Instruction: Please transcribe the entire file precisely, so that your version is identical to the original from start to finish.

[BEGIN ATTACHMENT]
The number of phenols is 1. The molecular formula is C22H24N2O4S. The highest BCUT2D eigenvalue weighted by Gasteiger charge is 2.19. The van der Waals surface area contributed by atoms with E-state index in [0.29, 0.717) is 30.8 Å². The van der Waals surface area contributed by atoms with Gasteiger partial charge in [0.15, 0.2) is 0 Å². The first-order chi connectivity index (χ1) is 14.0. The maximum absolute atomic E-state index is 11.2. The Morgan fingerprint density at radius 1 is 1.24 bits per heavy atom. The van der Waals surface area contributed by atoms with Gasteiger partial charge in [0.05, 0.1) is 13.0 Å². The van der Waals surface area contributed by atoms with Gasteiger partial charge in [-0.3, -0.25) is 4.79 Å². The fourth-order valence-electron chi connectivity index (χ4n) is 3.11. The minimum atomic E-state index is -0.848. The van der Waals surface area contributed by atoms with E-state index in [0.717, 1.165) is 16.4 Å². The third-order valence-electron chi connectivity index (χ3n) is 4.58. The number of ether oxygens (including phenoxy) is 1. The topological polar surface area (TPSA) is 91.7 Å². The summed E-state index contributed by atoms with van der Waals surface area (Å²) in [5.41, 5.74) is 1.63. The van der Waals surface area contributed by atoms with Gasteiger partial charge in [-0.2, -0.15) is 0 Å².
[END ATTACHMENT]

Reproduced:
The number of phenols is 1. The molecular formula is C22H24N2O4S. The highest BCUT2D eigenvalue weighted by Gasteiger charge is 2.19. The van der Waals surface area contributed by atoms with E-state index in [0.29, 0.717) is 30.8 Å². The van der Waals surface area contributed by atoms with Gasteiger partial charge in [0.15, 0.2) is 0 Å². The first-order chi connectivity index (χ1) is 14.0. The maximum absolute atomic E-state index is 11.2. The Morgan fingerprint density at radius 1 is 1.24 bits per heavy atom. The van der Waals surface area contributed by atoms with Gasteiger partial charge in [0.05, 0.1) is 13.0 Å². The van der Waals surface area contributed by atoms with Gasteiger partial charge in [-0.3, -0.25) is 4.79 Å². The fourth-order valence-electron chi connectivity index (χ4n) is 3.11. The minimum atomic E-state index is -0.848. The van der Waals surface area contributed by atoms with E-state index in [0.717, 1.165) is 16.4 Å². The third-order valence-electron chi connectivity index (χ3n) is 4.58. The number of ether oxygens (including phenoxy) is 1. The topological polar surface area (TPSA) is 91.7 Å². The summed E-state index contributed by atoms with van der Waals surface area (Å²) in [5.41, 5.74) is 1.63. The van der Waals surface area contributed by atoms with Gasteiger partial charge in [-0.2, -0.15) is 0 Å².